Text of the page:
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Parties and Platforms

Introduction

Who were the Populists?

Also known as the People’s Party, the Populist Party was formed by a group of small farmers and sharecroppers to oppose large-scale commercial agriculture that they feared would put them out of work. The national party was officially founded in 1892 through a merger of the Farmers’ Alliance and the Knights of Labor. That year, the Populist presidential candidate, James B. Weaver, won over one million votes. The populists also elected ten representatives, five senators, three governors, and approximately fifteen hundred members of state legislatures. Between 1892 and 1896, however, the party was intimidated by southern Democrats, and after 1896 the party began to decline.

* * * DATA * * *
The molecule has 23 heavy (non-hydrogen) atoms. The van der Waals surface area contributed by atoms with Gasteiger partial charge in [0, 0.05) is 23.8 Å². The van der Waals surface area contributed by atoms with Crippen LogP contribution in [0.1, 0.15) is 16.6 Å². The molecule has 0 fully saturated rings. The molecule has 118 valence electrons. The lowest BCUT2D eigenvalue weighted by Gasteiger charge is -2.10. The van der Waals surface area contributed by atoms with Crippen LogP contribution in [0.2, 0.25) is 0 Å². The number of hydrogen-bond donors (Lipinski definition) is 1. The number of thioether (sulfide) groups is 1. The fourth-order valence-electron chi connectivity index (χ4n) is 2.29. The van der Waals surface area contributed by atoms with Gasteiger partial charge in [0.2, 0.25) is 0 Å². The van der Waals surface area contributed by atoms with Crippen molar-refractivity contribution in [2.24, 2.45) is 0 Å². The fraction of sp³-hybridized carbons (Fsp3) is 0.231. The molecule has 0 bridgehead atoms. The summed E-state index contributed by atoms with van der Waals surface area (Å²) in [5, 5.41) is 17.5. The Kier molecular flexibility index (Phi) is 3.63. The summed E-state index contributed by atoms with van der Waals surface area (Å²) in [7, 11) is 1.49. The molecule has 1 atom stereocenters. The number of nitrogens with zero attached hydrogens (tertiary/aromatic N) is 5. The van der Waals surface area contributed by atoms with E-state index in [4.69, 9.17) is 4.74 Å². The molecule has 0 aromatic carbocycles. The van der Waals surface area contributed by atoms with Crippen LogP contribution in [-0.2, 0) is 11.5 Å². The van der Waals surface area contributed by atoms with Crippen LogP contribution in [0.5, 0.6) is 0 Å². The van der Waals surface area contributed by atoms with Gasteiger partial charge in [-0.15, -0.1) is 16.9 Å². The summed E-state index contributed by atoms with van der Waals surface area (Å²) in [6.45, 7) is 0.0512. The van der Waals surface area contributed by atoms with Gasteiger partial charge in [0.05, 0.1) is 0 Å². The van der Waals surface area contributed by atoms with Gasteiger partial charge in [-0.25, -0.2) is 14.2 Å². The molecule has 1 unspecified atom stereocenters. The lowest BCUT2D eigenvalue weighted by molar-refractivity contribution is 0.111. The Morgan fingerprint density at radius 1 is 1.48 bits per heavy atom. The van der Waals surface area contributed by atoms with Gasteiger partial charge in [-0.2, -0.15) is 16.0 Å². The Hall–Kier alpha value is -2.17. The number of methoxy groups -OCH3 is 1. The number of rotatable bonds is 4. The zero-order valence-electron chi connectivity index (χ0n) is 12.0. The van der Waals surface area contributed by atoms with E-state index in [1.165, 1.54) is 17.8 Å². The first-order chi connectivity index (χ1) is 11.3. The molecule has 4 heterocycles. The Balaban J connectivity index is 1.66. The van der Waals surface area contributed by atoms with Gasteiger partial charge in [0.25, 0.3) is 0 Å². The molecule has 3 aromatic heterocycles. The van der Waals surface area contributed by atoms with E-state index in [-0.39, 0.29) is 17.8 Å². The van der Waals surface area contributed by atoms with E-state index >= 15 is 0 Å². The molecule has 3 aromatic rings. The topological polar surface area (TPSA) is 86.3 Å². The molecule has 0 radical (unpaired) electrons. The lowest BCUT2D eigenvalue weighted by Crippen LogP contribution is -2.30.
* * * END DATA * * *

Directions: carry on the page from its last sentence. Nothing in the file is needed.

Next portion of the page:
Populists advocated federally regulated communication, transportation, and banking systems to offset the economic depression and prevent poverty among working-class families. Progressive Republican Theodore Roosevelt resurrected many Populist ideas and recast them in new forms as he expanded the federal regulation of business corporations, and addressed many People’s Party concerns in his Progressive policies. Other Populist ideas—particularly those calling for aid to farmers and employment on public works projects in times of economic depression—became reality during the 1930s with the New Deal programs of Democratic president Franklin D. Roosevelt.



President Teddy Roosevelt was the leader of the Progressive Party, also known as the “Bull Moose” Party, after leaving the Republican Party.

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